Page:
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First Restoration Questions

Okay, guys, here's the story. I picked up a Joseph Allen & Sons 5/8 wedge at our local, friendly online auction for less than $10 shipped. The blade is in better condition than I had expected. There is some light rust on the back side that should polish out nicely. The edge will need some hone work since the razor looks to have been used as a pocket knife at some point. Even so, there are only very tiny nicks. There is no pitting and only a couple of minor, what appear to be, water spots.

The scales need to be replaced, which brings me to my questions.

1) How do I remove the old pins? Drill them out?
2) Where can I find new pins?
3) Is there a place where I can find some reasonable priced, decent replacement scales online? I live in a remote area of eastern MT, and I do not have the means to fabricate my own scales. I'm only here for a year, and I did not bring any serious wood-working tools. I have a cordless drill and a circular saw...hardly worthy of intricate wood work.

I want this to be a shaver, not a show piece, so keep that in mind.

I will post some pics after work if y'all would like to see them. In the mean time, I would greatly appreciate your input.
 
First things first...

I know nothing about restoring razors, but I'd like to say good luck. I want to tackle one of these projects myself.

If you like the idea of wood scales, try this website
http://www.bellforestproducts.com/ you would want to get a 1"x1"x12"... this was referred to me by someone that does restorations.

Post pics!
 
The scales need to be replaced, which brings me to my questions.

1) How do I remove the old pins? Drill them out? Yes
2) Where can I find new pins? Most people make their own
3) Is there a place where I can find some reasonable priced, decent replacement scales online? I live in a remote area of eastern MT, and I do not have the means to fabricate my own scales. I'm only here for a year, and I did not bring any serious wood-working tools. I have a cordless drill and a circular saw...hardly worthy of intricate wood work. Don't think there's a place to buy replacements on line but there are several resto artists here and on SRP that will make a set for you in whatever material you wish for a reasonable fee.
See above, sounds like a nice find, I for one would love to see some pics
 

mdunn

Moderator Emeritus
1/16th brass rod, and tiny washers.

you can also get easier to use pins, though im not sure where in the usa theyre from.

for scale material look out for 'pen blanks' or 'knife scales' on ebay. just make sure the sizes are right for going a straight because most of those are too small.
 
3) Is there a place where I can find some reasonable priced, decent replacement scales online? I live in a remote area of eastern MT, and I do not have the means to fabricate my own scales. I'm only here for a year, and I did not bring any serious wood-working tools. I have a cordless drill and a circular saw...hardly worthy of intricate wood work.
Can't beat Classic Shaving. They carry Thiers Issard replacement scales, and some of them are under $12.00! :w00t:

Halfway down this page you'll find the scales.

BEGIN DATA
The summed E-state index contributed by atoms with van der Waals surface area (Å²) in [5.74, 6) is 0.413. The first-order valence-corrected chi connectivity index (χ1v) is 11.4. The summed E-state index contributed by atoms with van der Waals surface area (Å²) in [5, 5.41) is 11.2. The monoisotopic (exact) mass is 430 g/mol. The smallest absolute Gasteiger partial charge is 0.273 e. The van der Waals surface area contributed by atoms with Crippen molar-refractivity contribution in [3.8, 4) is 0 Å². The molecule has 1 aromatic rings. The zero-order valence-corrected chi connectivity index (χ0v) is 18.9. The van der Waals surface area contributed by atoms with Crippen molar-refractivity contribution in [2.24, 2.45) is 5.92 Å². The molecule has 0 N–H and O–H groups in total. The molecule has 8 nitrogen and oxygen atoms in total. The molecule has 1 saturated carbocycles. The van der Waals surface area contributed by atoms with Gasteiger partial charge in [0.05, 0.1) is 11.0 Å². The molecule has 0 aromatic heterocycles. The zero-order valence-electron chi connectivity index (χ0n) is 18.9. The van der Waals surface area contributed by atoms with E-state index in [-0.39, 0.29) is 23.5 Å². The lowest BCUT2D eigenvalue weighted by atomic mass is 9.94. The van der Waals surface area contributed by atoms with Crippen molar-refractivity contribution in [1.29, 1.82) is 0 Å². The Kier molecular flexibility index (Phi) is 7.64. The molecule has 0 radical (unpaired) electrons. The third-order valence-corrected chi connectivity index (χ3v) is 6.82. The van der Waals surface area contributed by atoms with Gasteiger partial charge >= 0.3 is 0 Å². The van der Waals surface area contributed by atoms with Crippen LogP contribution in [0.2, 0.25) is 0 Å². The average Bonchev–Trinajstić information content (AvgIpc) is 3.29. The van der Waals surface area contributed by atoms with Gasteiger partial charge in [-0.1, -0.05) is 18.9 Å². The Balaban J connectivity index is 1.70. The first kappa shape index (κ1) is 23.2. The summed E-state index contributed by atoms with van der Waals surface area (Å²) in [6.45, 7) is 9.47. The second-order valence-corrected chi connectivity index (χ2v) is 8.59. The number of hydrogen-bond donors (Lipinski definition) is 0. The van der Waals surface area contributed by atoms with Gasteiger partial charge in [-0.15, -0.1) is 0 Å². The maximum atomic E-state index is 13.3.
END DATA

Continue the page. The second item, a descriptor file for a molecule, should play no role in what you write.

Best of luck!
 
Thanks for all of the pointers, guys. I have checked out classic shaving and a couple of other sites including bell forest procucts. I think I have found everything I need. I still haven't decided whether or not to try and make my own scales. I may get a pair of those TI ones from classic shaving and make some for the two DA's I bought to play around with...we'll see.

Anyway, here are some pictures (as promised):

The darker spot near the spine is actually the only rust on the blade. Near the edge is what appears to be residue from where someone shaved bark off of a tree or something...not cool...


You should be able to see the broken scales here.


The biggest chip on the blade is right near the heel. You can see it here if you look closely.
 
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That should clean up really nice. I would bet that will be an excellent shaver.
May be more involvement than you are looking for but I would HIGHLY recommend Bill Ellis' CD on restoration if you plan on doing this a couple times.

Of course I always thought I was just going to buy a few for shaving purposes, but let me tell you there is a great deal of personal satisfaction from rescuing a discarded blade. I find myself buying more and more project blades just to see how nice I can make them.

Thus far the only thing I have resisted is making my own scales simply because I feel I don't have access to the adequate tools required. I have seen some other people say they have made their own from blanks using just a dremel and various sanding attatchments so I guess at some point I'll probably try that too.
 
Okay, so, I had decided to just buy some inexpensive, plastic scales from classicshaving.com. Then, per mdunn's suggestion, I did an ebay search for 'knife scales' and found some wood blanks that I REALLY like for a decent price. I love the idea of custom making everything myself...always have. I think I can get my hands on a dremel (having mine shipped to me from home).

Some new questions:

What are the best ways to seal/protect this wood from moisture without altering the natural color too much?

If I go this route, I'd like to make one piece scales (you know, having the only pin be the one at the blade pivot). The knife scales I found are thick enough to pull this off, I think. I still need to measure to be sure, but if they are not, I may look around for some wood that is. I understand that this will require much precision, but am I setting myself up for failure?

Looks like I'll be buying Bill Ellis' DVD pretty soon, huh?
 
So, I just pulled the trigger on some knife scales on the 'bay. I got two sets. One of 'Rhodesian Teak', and the other is 'Tambootie Sandalwood'. I'm not too sure about the sandalwood, but the teak should fare pretty well in the moisture. I just really liked the looks of the sandalwood.